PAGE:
2006-On_Opera_1-Leslie_Ann_Bradley.jpgOn March 29, Voicebox: Opera in Concert will give Torontonians a chance to hear Louise (1900), the most famous opera by Gustave Charpentier (1860-1956). A staple of opera houses around the world for about 50 years, it is an example of the French version of verismo that we encounter more often in Jules Massenet’s Manon (1884) and Werther (1892). The opera, with a libretto by the composer, is a portrait of working-class life in Paris with its focus on the title character, a seamstress in love with her neighbour Julien, a young artist. Charpentier portrays Louise’s life with her family as stifling and her father’s possessiveness as bordering on pathological. When Louise’s parents oppose her marriage to Julien, she runs away with him, and Charpentier also makes clear that Julien may offer Louise love but no material comforts. When Louise’s father becomes unwell, her mother blackmails her into returning home. Once he regains his health, her father’s old opposition to Julien revives and Louise flees again, never to return.

The opera was revolutionary for its time in portraying with equal pessimism the grimness of family life and the naiveté of Bohemian life. The opera’s most famous aria, “Depuis le jour,” is now best known through recitals rather than performances. Two issues have blocked the opera’s continued success. First, it is similar to Puccini’s La Bohème (1895), even though Louise is a healthy Mimi and has parents. Second, the opera features 35 named roles versus only 10 in La Bohème. The opera has had important revivals in London (1981) and in Paris (2008) but the work is still seldom seen. In fact, the only other scheduled performance of Louise this year is in July at the Buxton Festival in England, where it will also be performed in concert, albeit with orchestra instead of piano.

Louise is therefore a rarity and Voicebox is providing it with a starry cast. Soprano Leslie Ann Bradley sings the title role, mezzo Michèle Bodganowicz is the Mother and baritone Dion Mazerolle is the Father. At press time, the tenor playing Julien was still to be announced, so stay tuned!  Peter Tiefenbach is conductor and pianist and Guillermo Silva-Marin the artistic advisor. The work will be performed in French with English surtitles.  

2006-On_Opera_2-Joel_Ivany.jpgFully staged: For a fully staged student production with full orchestra, one need look no further than Offenbach’s La Belle Hélène (1864) at the Royal Conservatory of Music’s Glenn Gould School of Opera. Performances are on March 18 and 20 at Koerner Hall with Uri Mayer conducting. Of particular interest to those who have been following the alternative opera scene in Toronto will be the fact that Joel Ivany, artistic director of Against the Grain Theatre, will be directing. Ivany and Against theGrain have gained a following for their inventive stagings of opera in unconventional locations – La Bohème in a pub, for example, or Pelléas et Mélisande outdoors in a courtyard.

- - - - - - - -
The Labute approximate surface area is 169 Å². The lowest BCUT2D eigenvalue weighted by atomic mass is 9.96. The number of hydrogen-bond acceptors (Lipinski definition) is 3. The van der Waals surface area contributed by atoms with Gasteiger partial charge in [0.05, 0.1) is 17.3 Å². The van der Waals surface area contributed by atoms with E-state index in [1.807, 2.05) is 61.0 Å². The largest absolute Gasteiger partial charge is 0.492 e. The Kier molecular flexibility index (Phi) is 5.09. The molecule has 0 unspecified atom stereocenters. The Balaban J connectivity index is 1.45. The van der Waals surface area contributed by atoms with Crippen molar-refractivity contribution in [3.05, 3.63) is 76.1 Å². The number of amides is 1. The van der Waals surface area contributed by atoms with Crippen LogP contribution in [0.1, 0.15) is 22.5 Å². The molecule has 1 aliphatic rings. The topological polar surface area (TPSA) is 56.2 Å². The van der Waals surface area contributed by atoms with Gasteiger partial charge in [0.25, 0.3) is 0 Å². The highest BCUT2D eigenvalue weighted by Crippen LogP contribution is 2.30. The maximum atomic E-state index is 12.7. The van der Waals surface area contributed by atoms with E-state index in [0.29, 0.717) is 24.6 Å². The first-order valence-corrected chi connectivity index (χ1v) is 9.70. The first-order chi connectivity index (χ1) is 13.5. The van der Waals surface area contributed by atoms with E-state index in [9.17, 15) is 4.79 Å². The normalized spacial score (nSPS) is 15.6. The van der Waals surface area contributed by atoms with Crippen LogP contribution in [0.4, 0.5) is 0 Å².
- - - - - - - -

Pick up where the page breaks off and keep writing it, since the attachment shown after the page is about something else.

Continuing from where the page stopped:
In La Belle Hélène, Offenbach’s satiric portrait of ancient Greece and Helen of Troy, we should expect more of Ivany’s inventiveness. Via email he told me that the production would take the operetta’s setting, time of composition and period of performance into account: “What we’re attempting to do is to bring our 21st-century sensibilities to this classical operetta (which was originally called an opera buffa) by mixing elements of today into the traditional context of the piece. What people will see is a show set in antiquity, written in the 19th century, with a 21st-century dialogue (written by Michael Albano) and staging.”

When asked what he hopes the student performers will learn from his direction, Ivany says: “I hope that these students will take away a greater sense of speaking text. Half of the operetta is spoken dialogue. For opera singers  this is great training, as often you don’t get the opportunity to act spoken text. I also hope that students will be able to take away a sense of developing a character and having that influence choice, intention and interaction. Through this project I also hope that the students will take away a sense of their body through movement; how the body interacts with singing on stage and how they aren’t separate but in fact, work together. They’re fortunate to work with choreographer and dancer Jennifer Nichols who is taking them through dance warm-ups and is choreographing set numbers for these singers to dance in.”

2006-On_Opera_3-Nicole_Lizee.jpgTapestry’s Tables Turned: For something completely different, Tapestry Opera is presenting Tap:Ex Tables Turned on March 20 and 21. Tap:Ex (Tapestry Explorations) is Tapestry Opera’s annual experimental production that looks to define the future of opera. This year’s installment, Tables Turned, is a boundary-breaking multimedia concert where opera meets a DJ and turntables. Soprano Carla Huhtanen, well known from her performances with Tapestry and with Opera Atelier, joins with pioneering composer Nicole Lizée in reconfigured iconic moments from film and opera.

Remixed clips from Alfred Hitchcock films, The Sound of Music and video recordings of Maria Callas will be projected alongside the performers, whose turntables and vocals compete and fuse in a live duet. According to Tapestry, “Tap:Ex, now in its second year, is committed to evolution through innovation, exploring modes where the traditional genre of opera can assume a living, current form.”

Christopher Hoile is a Toronto-based writer on opera and theatre. He can be contacted at opera@thewholenote.com.

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